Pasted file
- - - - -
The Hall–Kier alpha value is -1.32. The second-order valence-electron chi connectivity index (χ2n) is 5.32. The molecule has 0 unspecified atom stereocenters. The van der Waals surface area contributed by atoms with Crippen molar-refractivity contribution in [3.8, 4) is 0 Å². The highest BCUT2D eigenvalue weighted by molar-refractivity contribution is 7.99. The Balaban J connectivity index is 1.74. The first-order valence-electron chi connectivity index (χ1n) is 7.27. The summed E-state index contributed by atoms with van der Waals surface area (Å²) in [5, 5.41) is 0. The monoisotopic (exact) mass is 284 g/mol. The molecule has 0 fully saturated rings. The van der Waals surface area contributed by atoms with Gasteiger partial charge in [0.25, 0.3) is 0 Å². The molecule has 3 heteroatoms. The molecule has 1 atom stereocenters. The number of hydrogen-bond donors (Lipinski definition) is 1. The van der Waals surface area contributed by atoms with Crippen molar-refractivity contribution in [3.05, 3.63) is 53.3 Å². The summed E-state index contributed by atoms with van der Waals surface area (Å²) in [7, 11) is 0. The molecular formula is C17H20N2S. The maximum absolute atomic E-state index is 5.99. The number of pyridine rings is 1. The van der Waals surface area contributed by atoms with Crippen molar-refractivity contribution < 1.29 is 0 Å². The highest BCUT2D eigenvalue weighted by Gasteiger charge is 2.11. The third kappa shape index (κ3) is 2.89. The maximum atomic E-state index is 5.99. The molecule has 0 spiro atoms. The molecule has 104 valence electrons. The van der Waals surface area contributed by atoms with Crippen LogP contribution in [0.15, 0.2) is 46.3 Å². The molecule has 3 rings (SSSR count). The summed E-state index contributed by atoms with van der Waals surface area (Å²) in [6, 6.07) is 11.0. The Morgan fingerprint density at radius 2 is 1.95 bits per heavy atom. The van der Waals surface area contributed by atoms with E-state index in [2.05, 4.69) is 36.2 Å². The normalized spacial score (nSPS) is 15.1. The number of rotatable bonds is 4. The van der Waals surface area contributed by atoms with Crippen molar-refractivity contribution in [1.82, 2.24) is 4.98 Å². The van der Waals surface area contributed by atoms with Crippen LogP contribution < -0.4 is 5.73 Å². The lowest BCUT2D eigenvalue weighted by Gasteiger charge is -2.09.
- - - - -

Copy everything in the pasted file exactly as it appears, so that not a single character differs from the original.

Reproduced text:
The Hall–Kier alpha value is -1.32. The second-order valence-electron chi connectivity index (χ2n) is 5.32. The molecule has 0 unspecified atom stereocenters. The van der Waals surface area contributed by atoms with Crippen molar-refractivity contribution in [3.8, 4) is 0 Å². The highest BCUT2D eigenvalue weighted by molar-refractivity contribution is 7.99. The Balaban J connectivity index is 1.74. The first-order valence-electron chi connectivity index (χ1n) is 7.27. The summed E-state index contributed by atoms with van der Waals surface area (Å²) in [5, 5.41) is 0. The monoisotopic (exact) mass is 284 g/mol. The molecule has 0 fully saturated rings. The van der Waals surface area contributed by atoms with Gasteiger partial charge in [0.25, 0.3) is 0 Å². The molecule has 3 heteroatoms. The molecule has 1 atom stereocenters. The number of hydrogen-bond donors (Lipinski definition) is 1. The van der Waals surface area contributed by atoms with Crippen molar-refractivity contribution in [3.05, 3.63) is 53.3 Å². The summed E-state index contributed by atoms with van der Waals surface area (Å²) in [7, 11) is 0. The molecular formula is C17H20N2S. The maximum absolute atomic E-state index is 5.99. The number of pyridine rings is 1. The van der Waals surface area contributed by atoms with Crippen molar-refractivity contribution < 1.29 is 0 Å². The highest BCUT2D eigenvalue weighted by Gasteiger charge is 2.11. The third kappa shape index (κ3) is 2.89. The maximum atomic E-state index is 5.99. The molecule has 0 spiro atoms. The molecule has 104 valence electrons. The van der Waals surface area contributed by atoms with Crippen LogP contribution in [0.15, 0.2) is 46.3 Å². The molecule has 3 rings (SSSR count). The summed E-state index contributed by atoms with van der Waals surface area (Å²) in [6, 6.07) is 11.0. The Morgan fingerprint density at radius 2 is 1.95 bits per heavy atom. The van der Waals surface area contributed by atoms with E-state index in [2.05, 4.69) is 36.2 Å². The normalized spacial score (nSPS) is 15.1. The number of rotatable bonds is 4. The van der Waals surface area contributed by atoms with Crippen molar-refractivity contribution in [1.82, 2.24) is 4.98 Å². The van der Waals surface area contributed by atoms with Crippen LogP contribution < -0.4 is 5.73 Å². The lowest BCUT2D eigenvalue weighted by Gasteiger charge is -2.09.